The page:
Bangladesh may lose 1.7 per cent of Gross Domestic Product (GDP) annually by 2037 if it fails to adapt to the effects of a 3°C global warming, said a new report on Wednesday.
In addition, in the long run, GDP may decline by 7.6 per cent every year as a result of not being able to adapt to this climate-change impact.
Labour supply and productivity are estimated to decline by 46 per cent by 2080 in the country unless workers and employers are able to fully adapt to the changing climate.
The report by Grantham Research Institute on Climate Change, and the Environment and Centre for Climate Change Economics and Policy authored by Lucia Letsch, Shouro Dasgupta, and Elizabeth Robinson, analysed the impact of climate change on working conditions in Bangladesh and provided some concerning predictions.
Though adaptation options exist, and while there are several policies and frameworks for labour protection in place, their enforcement is currently weak, due in part to a lack of transparency, inefficient institutions, and corruption, it said.
“Bangladesh is witnessing alarming levels of climatic variability, particularly heatwave and heat stress that significantly impact human health, labour productivity and straining our economy, said Dr AKM Saiful Islam, Professor and Director, Institute of Water and Flood Management (IWFM) of Bangladesh University of Engineering and Technology (BUET).
“The increasing frequency and intensity of these climate threats demand urgent action. It is imperative that we address these challenges and embark on a just transition towards economic sustainability for the future of Bangladesh,” he said.
The report highlights that in June 2023, Bangladesh experienced its longest heatwave since records began in 1971, with temperatures above 40°C in many parts of the country.
The climatic conditions of Bangladesh, combined with the structure of its labour market, make the population especially vulnerable to heat stress. In 2021, 37 per cent of total employment was in agriculture, and 22 per cent in industry. These workers are highly exposed to the negative effects of heat stress.
Excessive exposure to heat has adverse effects on health, leading to organ damage, heat stroke, and even death in the worst-case scenario.
Slowing down their work, taking more breaks, having impaired mental capacity, making errors more frequently, and reducing the capability of workers to carry out physical work, are all ways that heat stress can negatively affect productivity.
Both economic output and individual wages can be affected by productivity loss, harming local economies and communities. This will have negative effects on Bangladesh’s national output, on individual incomes, and on efforts to attain Sustainable Development Goals (SDG), the report further predicted.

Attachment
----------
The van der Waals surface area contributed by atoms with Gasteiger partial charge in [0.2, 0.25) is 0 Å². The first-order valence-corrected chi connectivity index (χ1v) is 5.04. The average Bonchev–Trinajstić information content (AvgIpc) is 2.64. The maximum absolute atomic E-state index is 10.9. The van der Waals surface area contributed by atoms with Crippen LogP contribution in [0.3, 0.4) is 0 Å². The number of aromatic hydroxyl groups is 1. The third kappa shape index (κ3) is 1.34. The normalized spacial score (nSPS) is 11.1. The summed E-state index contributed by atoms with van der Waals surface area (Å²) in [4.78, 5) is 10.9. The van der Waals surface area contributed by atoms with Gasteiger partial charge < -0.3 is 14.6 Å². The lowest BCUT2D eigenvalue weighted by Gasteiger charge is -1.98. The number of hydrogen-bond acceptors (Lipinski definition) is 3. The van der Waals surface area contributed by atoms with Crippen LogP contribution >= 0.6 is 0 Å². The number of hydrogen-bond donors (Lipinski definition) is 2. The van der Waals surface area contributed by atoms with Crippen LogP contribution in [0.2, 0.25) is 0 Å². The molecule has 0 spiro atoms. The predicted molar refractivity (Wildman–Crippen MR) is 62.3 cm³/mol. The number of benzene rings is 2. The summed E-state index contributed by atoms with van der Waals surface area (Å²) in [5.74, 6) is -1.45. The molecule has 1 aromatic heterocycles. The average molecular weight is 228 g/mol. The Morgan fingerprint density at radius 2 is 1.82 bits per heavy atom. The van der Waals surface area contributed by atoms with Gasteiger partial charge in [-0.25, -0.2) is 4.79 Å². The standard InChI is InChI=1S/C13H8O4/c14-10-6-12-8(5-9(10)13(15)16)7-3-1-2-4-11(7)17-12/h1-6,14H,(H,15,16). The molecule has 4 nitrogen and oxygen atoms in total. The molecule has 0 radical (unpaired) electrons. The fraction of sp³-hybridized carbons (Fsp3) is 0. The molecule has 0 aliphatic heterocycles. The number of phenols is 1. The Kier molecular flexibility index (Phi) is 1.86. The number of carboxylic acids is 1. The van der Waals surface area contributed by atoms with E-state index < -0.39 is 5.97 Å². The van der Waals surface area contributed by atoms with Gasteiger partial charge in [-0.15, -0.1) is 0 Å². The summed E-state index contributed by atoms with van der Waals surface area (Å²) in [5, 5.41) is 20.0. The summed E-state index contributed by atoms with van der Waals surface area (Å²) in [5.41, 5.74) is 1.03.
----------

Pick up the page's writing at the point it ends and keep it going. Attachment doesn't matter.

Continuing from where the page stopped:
Rising temperatures may also change the distribution of the workforce across sectors. Migration in Bangladesh has followed a trend from rural to urban areas in recent years.
This rapid urbanisation can act as a multiplier of the negative impacts of climate change, as it may contribute to the heat island effect of large cities and put more people at risk of heat stress.
In Dhaka, the population density increased by 76.6 per cent between 2001 and 2017, which was found to have significantly increased the temperature in the city. The average temperature is 3°C higher in Dhaka city compared to its surrounding.
The report also highlighted that possible adaptation options include changing working conditions (which could be cooling and hydration breaks, changing working hours, and access to cooling indoors), adjusting building designs, climate smart urban planning, and mechanisation.
Better data on how heat is harming worker health and reducing labour supply and labour productivity can help, along with regulations that align worker and employer incentives.
The report also emphasised that climate change action, including economic reforms towards a low-carbon economy, is also likely to affect the labour market by causing significant labour reallocation that may interact with adaptation efforts in complex and possibly contradictory ways.
Hence, without just transition policies in place, there is a high risk that unemployment will rise and that poverty and inequality will increase.
Measures to ensure that the transition to a low-carbon economy is just may include creating new job opportunities, retraining workers, and ensuring the protection of the labour force, including migrant workers and informal workers.